the accountability provisions of NCLB, states must include the performance of ELL students in the determination of each school’s adequate yearly progress reporting.
The explosive growth in the number of ELL students is another factor in the changed landscape. According to the DoEd, ELL students are the fastest growing educational subgroup in the nation. While the overall school population has grown by less than 3 percent in the last 10 years, the number of LEP students has increased by more than 60 percent in that time (U.S. Department of Education, 2008a, p. 8).
The increased population of ELL students has had a profound influence on the expansion of ELL programs in some states and many localities, putting pressure on states to increase program resources. Between the 2002-2003 and 2007-2008 school years, the period in which data have been collected systematically on LEP students in grades K-12, the count of LEP students increased almost 25 percent, from 3,643,219 to 4,492,068.
In some states, the growth has been profound. For instance, North Carolina and Nevada reported their ELL population growth as 500 and 200 percent, respectively, over the past 10 years (Batlova et al., 2005, as cited in Short and Fitzsimmons, 2007). In California, in 2008, about one-fourth of all students and one-third of elementary school students were English language learners (EdSource, 2008, p.1). This growth has led to a significant increase of programs to support ELL students. The ELL population is quite heterogeneous, and this heterogeneity poses measurement challenges. For example, more than 400 different languages are reported to be spoken by these students, although nearly 80 percent of LEP students speak Spanish (U.S. Department of Education, 2008a, p. vii). Many students come from families that speak multiple primary languages. This heterogeneity poses challenges to the local school systems, generating requirements for special curricula and other instructional resources as well as tailored monitoring, tracking, and assessment. Teaching this heterogeneous student population requires highly qualified teachers with specialized training for teaching such learners, and therefore requires teacher professional development for this task.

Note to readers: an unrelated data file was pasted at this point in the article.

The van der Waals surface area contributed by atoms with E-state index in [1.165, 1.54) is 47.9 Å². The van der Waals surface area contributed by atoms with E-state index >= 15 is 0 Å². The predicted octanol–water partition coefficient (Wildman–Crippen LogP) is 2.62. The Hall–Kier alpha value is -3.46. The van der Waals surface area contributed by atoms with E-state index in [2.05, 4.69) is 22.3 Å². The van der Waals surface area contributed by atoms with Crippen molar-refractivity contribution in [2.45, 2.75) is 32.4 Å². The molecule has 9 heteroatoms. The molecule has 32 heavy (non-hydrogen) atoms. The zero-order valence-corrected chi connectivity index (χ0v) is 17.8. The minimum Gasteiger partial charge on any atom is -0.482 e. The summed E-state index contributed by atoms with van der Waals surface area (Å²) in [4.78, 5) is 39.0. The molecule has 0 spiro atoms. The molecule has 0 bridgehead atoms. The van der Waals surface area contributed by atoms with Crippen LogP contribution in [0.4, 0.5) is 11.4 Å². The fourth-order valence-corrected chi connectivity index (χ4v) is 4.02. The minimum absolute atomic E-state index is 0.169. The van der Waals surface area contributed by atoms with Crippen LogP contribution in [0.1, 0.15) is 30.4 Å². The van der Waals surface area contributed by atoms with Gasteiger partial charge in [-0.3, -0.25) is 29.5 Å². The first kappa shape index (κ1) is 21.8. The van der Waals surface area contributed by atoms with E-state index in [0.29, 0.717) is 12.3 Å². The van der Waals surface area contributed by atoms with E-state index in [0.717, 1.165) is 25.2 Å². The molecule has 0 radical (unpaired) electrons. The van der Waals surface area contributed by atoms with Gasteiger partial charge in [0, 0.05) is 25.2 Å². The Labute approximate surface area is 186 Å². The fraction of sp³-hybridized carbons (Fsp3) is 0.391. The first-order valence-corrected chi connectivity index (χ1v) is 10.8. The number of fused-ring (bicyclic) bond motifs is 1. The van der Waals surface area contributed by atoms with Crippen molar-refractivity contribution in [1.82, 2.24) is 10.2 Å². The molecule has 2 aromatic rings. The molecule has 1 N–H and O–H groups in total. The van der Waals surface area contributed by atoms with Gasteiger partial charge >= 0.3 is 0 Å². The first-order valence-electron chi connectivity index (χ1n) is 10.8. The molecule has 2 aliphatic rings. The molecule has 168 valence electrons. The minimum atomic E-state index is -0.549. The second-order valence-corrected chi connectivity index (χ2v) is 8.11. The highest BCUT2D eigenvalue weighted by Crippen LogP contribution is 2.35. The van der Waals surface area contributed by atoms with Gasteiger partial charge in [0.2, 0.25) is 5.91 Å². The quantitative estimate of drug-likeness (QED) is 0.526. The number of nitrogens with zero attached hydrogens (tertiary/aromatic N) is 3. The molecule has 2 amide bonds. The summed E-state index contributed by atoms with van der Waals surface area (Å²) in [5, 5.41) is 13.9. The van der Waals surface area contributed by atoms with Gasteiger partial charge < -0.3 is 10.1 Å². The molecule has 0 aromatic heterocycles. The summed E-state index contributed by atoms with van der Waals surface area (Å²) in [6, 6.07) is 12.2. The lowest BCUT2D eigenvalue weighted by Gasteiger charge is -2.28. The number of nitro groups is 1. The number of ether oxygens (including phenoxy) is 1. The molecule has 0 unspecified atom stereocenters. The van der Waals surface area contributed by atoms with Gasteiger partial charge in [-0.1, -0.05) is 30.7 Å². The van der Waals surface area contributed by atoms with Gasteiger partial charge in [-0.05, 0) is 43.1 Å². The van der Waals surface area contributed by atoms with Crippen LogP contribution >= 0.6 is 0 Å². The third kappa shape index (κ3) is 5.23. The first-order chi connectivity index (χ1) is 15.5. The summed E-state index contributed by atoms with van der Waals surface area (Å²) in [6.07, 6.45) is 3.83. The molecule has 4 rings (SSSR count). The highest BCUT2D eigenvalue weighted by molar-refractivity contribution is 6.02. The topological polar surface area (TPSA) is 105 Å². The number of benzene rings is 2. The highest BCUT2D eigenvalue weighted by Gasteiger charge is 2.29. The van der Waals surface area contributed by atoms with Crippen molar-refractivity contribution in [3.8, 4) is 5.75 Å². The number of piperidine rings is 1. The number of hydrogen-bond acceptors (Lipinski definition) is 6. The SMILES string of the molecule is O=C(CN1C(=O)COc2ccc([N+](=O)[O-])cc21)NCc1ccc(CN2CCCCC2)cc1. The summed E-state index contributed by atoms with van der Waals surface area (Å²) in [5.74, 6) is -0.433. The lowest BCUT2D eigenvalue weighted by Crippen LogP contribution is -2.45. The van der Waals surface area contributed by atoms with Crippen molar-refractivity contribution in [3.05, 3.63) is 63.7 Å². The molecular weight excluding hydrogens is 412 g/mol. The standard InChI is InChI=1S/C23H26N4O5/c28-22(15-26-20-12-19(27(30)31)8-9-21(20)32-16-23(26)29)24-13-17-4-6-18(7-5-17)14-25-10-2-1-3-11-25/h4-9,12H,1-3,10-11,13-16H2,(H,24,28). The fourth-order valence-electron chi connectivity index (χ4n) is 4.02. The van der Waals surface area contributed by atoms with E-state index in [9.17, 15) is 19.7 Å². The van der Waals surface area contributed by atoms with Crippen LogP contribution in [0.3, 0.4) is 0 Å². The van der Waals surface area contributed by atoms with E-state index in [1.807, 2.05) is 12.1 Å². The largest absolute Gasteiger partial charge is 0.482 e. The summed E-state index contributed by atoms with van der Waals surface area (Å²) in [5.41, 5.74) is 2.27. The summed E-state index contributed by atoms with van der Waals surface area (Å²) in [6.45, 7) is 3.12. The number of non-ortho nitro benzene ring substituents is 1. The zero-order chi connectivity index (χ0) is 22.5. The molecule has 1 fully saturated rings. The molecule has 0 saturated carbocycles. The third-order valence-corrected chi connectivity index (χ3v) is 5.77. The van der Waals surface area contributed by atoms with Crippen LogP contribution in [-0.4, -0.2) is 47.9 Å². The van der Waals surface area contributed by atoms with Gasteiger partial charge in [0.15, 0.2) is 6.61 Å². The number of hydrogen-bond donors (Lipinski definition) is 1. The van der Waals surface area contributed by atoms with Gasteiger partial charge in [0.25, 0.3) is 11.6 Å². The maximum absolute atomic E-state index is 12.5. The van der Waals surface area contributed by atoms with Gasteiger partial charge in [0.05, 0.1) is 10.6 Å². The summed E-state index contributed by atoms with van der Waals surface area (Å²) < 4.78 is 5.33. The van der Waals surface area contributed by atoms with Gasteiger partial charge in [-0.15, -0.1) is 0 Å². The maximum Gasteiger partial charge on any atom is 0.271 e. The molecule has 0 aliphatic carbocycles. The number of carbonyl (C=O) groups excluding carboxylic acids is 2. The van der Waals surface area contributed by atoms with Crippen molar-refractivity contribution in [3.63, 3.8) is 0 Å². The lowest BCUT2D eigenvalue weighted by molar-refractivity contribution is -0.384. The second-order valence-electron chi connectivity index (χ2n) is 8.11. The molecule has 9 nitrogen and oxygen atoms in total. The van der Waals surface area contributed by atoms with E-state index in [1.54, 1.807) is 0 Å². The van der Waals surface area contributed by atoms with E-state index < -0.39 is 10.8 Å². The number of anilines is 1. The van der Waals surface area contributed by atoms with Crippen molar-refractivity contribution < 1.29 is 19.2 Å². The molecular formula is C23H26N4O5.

The sizable ELL population is a particular challenge because students are at varying levels of ELP and may not be sufficiently proficient in English to demonstrate proficiency in academic content areas. Because they have the task of learning English and academic content simultaneously, it is not surprising that, as a group, they do not meet the proficient level in academic subjects: the academic gap between the group and the non-ELL population is considerable. State data show that the percentage of LEP students who score proficient on a state’s language arts and mathematics tests was lower than the state’s annual progress goals in nearly two-thirds of the 48 states for which the U.S. Government Accountability Office (2006a, p. 18) obtained data.
Although the NCLB legislation has made a significant contribution to raising awareness about the need to improve ELL students’ learning and academic performance, “it has also generated challenges for states to establish a valid accountability system for ELL students” (Wolf et al., 2008, p. 2). NCLB has placed a greater